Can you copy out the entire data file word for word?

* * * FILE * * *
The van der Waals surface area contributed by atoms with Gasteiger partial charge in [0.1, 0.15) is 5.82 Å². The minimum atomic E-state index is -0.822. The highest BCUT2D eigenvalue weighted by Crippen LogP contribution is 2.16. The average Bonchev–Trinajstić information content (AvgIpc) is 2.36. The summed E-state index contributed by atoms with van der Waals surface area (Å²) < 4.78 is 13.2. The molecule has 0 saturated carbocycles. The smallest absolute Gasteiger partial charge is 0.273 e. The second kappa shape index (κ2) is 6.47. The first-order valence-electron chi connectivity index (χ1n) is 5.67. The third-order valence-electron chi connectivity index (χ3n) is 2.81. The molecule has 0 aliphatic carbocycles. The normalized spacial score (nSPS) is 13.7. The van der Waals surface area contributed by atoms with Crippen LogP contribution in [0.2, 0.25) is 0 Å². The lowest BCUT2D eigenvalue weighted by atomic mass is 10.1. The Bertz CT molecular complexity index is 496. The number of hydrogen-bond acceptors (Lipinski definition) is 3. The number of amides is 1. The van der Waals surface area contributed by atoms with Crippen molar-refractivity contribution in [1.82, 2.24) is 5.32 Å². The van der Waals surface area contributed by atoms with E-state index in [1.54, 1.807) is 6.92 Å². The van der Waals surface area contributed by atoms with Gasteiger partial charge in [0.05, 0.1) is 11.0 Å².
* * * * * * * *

The van der Waals surface area contributed by atoms with Gasteiger partial charge in [0.1, 0.15) is 5.82 Å². The minimum atomic E-state index is -0.822. The highest BCUT2D eigenvalue weighted by Crippen LogP contribution is 2.16. The average Bonchev–Trinajstić information content (AvgIpc) is 2.36. The summed E-state index contributed by atoms with van der Waals surface area (Å²) < 4.78 is 13.2. The molecule has 0 saturated carbocycles. The smallest absolute Gasteiger partial charge is 0.273 e. The second kappa shape index (κ2) is 6.47. The first-order valence-electron chi connectivity index (χ1n) is 5.67. The third-order valence-electron chi connectivity index (χ3n) is 2.81. The molecule has 0 aliphatic carbocycles. The normalized spacial score (nSPS) is 13.7. The van der Waals surface area contributed by atoms with Crippen LogP contribution in [0.2, 0.25) is 0 Å². The lowest BCUT2D eigenvalue weighted by atomic mass is 10.1. The Bertz CT molecular complexity index is 496. The number of hydrogen-bond acceptors (Lipinski definition) is 3. The number of amides is 1. The van der Waals surface area contributed by atoms with Crippen molar-refractivity contribution in [1.82, 2.24) is 5.32 Å². The van der Waals surface area contributed by atoms with E-state index in [1.54, 1.807) is 6.92 Å². The van der Waals surface area contributed by atoms with Gasteiger partial charge in [0.05, 0.1) is 11.0 Å².